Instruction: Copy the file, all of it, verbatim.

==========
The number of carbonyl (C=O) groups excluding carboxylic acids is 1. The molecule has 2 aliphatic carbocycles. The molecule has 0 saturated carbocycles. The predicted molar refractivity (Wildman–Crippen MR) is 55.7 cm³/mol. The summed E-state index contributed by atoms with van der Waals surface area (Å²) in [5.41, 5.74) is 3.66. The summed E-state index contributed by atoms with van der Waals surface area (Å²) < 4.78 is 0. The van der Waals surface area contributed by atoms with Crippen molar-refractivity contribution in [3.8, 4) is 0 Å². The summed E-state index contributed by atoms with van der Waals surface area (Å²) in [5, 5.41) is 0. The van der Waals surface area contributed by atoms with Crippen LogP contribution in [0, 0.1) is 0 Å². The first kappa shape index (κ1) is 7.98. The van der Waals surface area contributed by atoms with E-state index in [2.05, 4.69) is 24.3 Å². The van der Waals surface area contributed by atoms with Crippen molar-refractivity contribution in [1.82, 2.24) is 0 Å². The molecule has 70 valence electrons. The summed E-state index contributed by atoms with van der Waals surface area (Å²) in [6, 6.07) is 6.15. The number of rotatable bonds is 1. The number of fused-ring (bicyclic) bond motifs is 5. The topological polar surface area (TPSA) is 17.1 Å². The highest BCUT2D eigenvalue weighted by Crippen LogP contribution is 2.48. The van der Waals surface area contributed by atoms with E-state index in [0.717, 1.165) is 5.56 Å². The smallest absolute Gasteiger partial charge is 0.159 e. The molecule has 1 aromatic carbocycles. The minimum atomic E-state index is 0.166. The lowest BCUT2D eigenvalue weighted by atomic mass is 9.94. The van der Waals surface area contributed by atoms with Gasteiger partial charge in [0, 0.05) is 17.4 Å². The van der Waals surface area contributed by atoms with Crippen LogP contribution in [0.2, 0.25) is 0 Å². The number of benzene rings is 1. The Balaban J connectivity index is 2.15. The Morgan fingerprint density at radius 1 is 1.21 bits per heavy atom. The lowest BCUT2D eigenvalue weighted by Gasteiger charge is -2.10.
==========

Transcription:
The number of carbonyl (C=O) groups excluding carboxylic acids is 1. The molecule has 2 aliphatic carbocycles. The molecule has 0 saturated carbocycles. The predicted molar refractivity (Wildman–Crippen MR) is 55.7 cm³/mol. The summed E-state index contributed by atoms with van der Waals surface area (Å²) in [5.41, 5.74) is 3.66. The summed E-state index contributed by atoms with van der Waals surface area (Å²) < 4.78 is 0. The van der Waals surface area contributed by atoms with Crippen molar-refractivity contribution in [3.8, 4) is 0 Å². The summed E-state index contributed by atoms with van der Waals surface area (Å²) in [5, 5.41) is 0. The van der Waals surface area contributed by atoms with Crippen LogP contribution in [0, 0.1) is 0 Å². The first kappa shape index (κ1) is 7.98. The van der Waals surface area contributed by atoms with E-state index in [2.05, 4.69) is 24.3 Å². The van der Waals surface area contributed by atoms with Crippen molar-refractivity contribution in [1.82, 2.24) is 0 Å². The molecule has 70 valence electrons. The summed E-state index contributed by atoms with van der Waals surface area (Å²) in [6, 6.07) is 6.15. The number of rotatable bonds is 1. The number of fused-ring (bicyclic) bond motifs is 5. The topological polar surface area (TPSA) is 17.1 Å². The highest BCUT2D eigenvalue weighted by Crippen LogP contribution is 2.48. The van der Waals surface area contributed by atoms with E-state index in [0.717, 1.165) is 5.56 Å². The smallest absolute Gasteiger partial charge is 0.159 e. The molecule has 1 aromatic carbocycles. The minimum atomic E-state index is 0.166. The lowest BCUT2D eigenvalue weighted by atomic mass is 9.94. The van der Waals surface area contributed by atoms with Gasteiger partial charge in [0, 0.05) is 17.4 Å². The van der Waals surface area contributed by atoms with Crippen LogP contribution in [0.2, 0.25) is 0 Å². The number of benzene rings is 1. The Balaban J connectivity index is 2.15. The Morgan fingerprint density at radius 1 is 1.21 bits per heavy atom. The lowest BCUT2D eigenvalue weighted by Gasteiger charge is -2.10.